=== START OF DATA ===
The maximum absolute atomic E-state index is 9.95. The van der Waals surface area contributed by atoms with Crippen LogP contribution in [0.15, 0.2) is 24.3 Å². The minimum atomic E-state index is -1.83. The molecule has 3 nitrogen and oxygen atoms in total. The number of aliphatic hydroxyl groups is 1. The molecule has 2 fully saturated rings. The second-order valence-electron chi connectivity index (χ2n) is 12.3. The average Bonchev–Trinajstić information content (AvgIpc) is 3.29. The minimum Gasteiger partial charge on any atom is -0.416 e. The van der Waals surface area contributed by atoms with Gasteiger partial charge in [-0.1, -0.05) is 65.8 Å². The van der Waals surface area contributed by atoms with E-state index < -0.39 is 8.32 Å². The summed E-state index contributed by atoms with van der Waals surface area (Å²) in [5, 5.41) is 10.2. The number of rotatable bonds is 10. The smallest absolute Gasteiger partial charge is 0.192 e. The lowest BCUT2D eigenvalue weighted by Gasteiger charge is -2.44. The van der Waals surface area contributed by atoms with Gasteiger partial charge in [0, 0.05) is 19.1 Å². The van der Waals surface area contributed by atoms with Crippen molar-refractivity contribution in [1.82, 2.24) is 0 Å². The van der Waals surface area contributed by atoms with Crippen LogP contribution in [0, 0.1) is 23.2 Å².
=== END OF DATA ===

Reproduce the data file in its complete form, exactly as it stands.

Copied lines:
The maximum absolute atomic E-state index is 9.95. The van der Waals surface area contributed by atoms with Crippen LogP contribution in [0.15, 0.2) is 24.3 Å². The minimum atomic E-state index is -1.83. The molecule has 3 nitrogen and oxygen atoms in total. The number of aliphatic hydroxyl groups is 1. The molecule has 2 fully saturated rings. The second-order valence-electron chi connectivity index (χ2n) is 12.3. The average Bonchev–Trinajstić information content (AvgIpc) is 3.29. The minimum Gasteiger partial charge on any atom is -0.416 e. The van der Waals surface area contributed by atoms with Gasteiger partial charge in [-0.1, -0.05) is 65.8 Å². The van der Waals surface area contributed by atoms with E-state index < -0.39 is 8.32 Å². The summed E-state index contributed by atoms with van der Waals surface area (Å²) in [5, 5.41) is 10.2. The number of rotatable bonds is 10. The smallest absolute Gasteiger partial charge is 0.192 e. The lowest BCUT2D eigenvalue weighted by Gasteiger charge is -2.44. The van der Waals surface area contributed by atoms with Gasteiger partial charge in [0, 0.05) is 19.1 Å². The van der Waals surface area contributed by atoms with Crippen molar-refractivity contribution in [1.82, 2.24) is 0 Å². The van der Waals surface area contributed by atoms with Crippen LogP contribution in [0, 0.1) is 23.2 Å².